With a new ‘Reworked’ album due to land on November 1st followed by a HUGE tour of the UK, we caught up with SNOW PATROL to chat about the re-recording process, musical formats and where they’re most looking forward to playing….
You joined the band in 1997 (22 years ago!), you had just renamed the band as ‘Snow Patrol’, do you think you’d have been as popular as you are now if you hadn’t changed the band name from Polar Bear?
It’s a good question! I think we got a better name out of it, we had to change it as a result of a lawsuit and our friend accidentally called us Snow Patrol the day before and we settled on that! We really didn’t have any ideas for a name at all! I do think it’s a better name but think about all the bands that are absolutely huge like Simple Minds, I mean, think about it, it’s NOT a great band name and who knew they would sell millions? Can you imagine if I walked into a meeting and said to the band, “guys, I’ve got it, Simple Minds”, there’s no way I’d be taken seriously!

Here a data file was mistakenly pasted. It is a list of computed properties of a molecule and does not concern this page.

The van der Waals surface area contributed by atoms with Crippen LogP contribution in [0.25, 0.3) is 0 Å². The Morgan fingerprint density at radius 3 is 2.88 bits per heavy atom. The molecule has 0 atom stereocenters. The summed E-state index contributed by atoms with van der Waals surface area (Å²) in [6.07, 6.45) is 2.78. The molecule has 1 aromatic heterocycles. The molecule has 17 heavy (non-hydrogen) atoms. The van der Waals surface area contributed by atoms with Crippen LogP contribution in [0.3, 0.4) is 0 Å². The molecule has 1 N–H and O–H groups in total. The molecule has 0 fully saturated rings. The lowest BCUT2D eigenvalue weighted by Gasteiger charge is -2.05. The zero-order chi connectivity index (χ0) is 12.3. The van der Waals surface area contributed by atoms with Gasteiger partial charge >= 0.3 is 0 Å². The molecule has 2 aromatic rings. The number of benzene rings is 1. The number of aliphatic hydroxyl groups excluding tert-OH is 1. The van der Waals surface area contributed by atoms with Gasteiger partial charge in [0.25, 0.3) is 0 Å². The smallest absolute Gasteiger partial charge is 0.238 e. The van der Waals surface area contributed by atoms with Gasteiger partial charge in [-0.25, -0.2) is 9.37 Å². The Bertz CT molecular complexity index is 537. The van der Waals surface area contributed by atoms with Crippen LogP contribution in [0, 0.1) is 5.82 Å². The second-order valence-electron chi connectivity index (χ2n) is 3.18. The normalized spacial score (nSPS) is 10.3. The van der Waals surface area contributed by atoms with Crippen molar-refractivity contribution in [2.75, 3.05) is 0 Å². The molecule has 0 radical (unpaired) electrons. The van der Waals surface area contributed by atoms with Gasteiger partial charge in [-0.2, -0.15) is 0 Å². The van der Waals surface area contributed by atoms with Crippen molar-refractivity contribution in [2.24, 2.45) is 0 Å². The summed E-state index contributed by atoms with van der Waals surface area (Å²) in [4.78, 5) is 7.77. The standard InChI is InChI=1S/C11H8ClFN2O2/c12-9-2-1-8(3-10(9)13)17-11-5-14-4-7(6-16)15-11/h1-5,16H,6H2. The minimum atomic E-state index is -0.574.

Tell me about how you came to join the band in the first place? Was it a tough audition?
I was playing in a band and Gary (Lightbody) was supporting us, their band was called Shrug at the time and after the show, they had a cassette tape for sale (for £2) and there wasn’t many people there and I ended up being the only person who purchased a tape, Gary was delighted and we started chatting about bands like Grant Lee Buffalo and Jeff Buckley and other acts that I thought they sounded a bit like and I said that I have a gig that I was putting on in Belfast and invited them to play. A week later, Gary called me and said that they were looking for a drummer and would I be interested in joining the band? They already had a record deal and I had a week to decide, looking back, I’m glad I made the decision to join them, it was definitely the right decision at the time!
Were you in a band at the time of being asked to join them?
I was in a few, I had also just got a Prince’s Trust grant to start putting on shows and manage acts so it was a tough decision, I was still at university at the time and it was really early days, I also had to move to Dundee from Belfast, lots of decisions but I was pressured to make a call and looking back, I think I made the right call.